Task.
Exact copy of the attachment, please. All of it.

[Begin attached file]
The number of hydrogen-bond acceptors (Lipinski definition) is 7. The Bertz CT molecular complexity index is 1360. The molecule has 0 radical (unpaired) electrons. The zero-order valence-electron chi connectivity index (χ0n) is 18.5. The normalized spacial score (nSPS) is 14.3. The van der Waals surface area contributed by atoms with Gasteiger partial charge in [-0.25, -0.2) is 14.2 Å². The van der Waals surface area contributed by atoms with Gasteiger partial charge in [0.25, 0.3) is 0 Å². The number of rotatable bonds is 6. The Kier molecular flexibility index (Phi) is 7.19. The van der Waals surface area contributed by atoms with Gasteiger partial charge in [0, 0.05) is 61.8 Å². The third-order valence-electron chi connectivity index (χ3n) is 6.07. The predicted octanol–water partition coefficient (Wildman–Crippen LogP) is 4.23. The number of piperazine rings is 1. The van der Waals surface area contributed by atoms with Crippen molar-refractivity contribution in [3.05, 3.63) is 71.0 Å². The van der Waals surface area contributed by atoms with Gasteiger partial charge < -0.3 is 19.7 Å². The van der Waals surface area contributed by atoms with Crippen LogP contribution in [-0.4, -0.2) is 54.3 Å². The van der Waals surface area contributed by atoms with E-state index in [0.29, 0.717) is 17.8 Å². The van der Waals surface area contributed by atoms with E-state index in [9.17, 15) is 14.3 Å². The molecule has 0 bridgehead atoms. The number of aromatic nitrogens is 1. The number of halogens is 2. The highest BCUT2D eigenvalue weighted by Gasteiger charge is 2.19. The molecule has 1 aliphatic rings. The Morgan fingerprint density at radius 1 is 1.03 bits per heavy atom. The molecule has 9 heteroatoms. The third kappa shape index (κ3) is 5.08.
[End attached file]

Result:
The number of hydrogen-bond acceptors (Lipinski definition) is 7. The Bertz CT molecular complexity index is 1360. The molecule has 0 radical (unpaired) electrons. The zero-order valence-electron chi connectivity index (χ0n) is 18.5. The normalized spacial score (nSPS) is 14.3. The van der Waals surface area contributed by atoms with Gasteiger partial charge in [-0.25, -0.2) is 14.2 Å². The van der Waals surface area contributed by atoms with Gasteiger partial charge in [0.25, 0.3) is 0 Å². The number of rotatable bonds is 6. The Kier molecular flexibility index (Phi) is 7.19. The van der Waals surface area contributed by atoms with Gasteiger partial charge in [0, 0.05) is 61.8 Å². The third-order valence-electron chi connectivity index (χ3n) is 6.07. The predicted octanol–water partition coefficient (Wildman–Crippen LogP) is 4.23. The number of piperazine rings is 1. The van der Waals surface area contributed by atoms with Crippen molar-refractivity contribution in [3.05, 3.63) is 71.0 Å². The van der Waals surface area contributed by atoms with Gasteiger partial charge < -0.3 is 19.7 Å². The van der Waals surface area contributed by atoms with Crippen LogP contribution in [-0.4, -0.2) is 54.3 Å². The van der Waals surface area contributed by atoms with E-state index in [0.29, 0.717) is 17.8 Å². The van der Waals surface area contributed by atoms with E-state index in [9.17, 15) is 14.3 Å². The molecule has 0 bridgehead atoms. The number of aromatic nitrogens is 1. The number of halogens is 2. The highest BCUT2D eigenvalue weighted by Gasteiger charge is 2.19. The molecule has 1 aliphatic rings. The Morgan fingerprint density at radius 1 is 1.03 bits per heavy atom. The molecule has 9 heteroatoms. The third kappa shape index (κ3) is 5.08.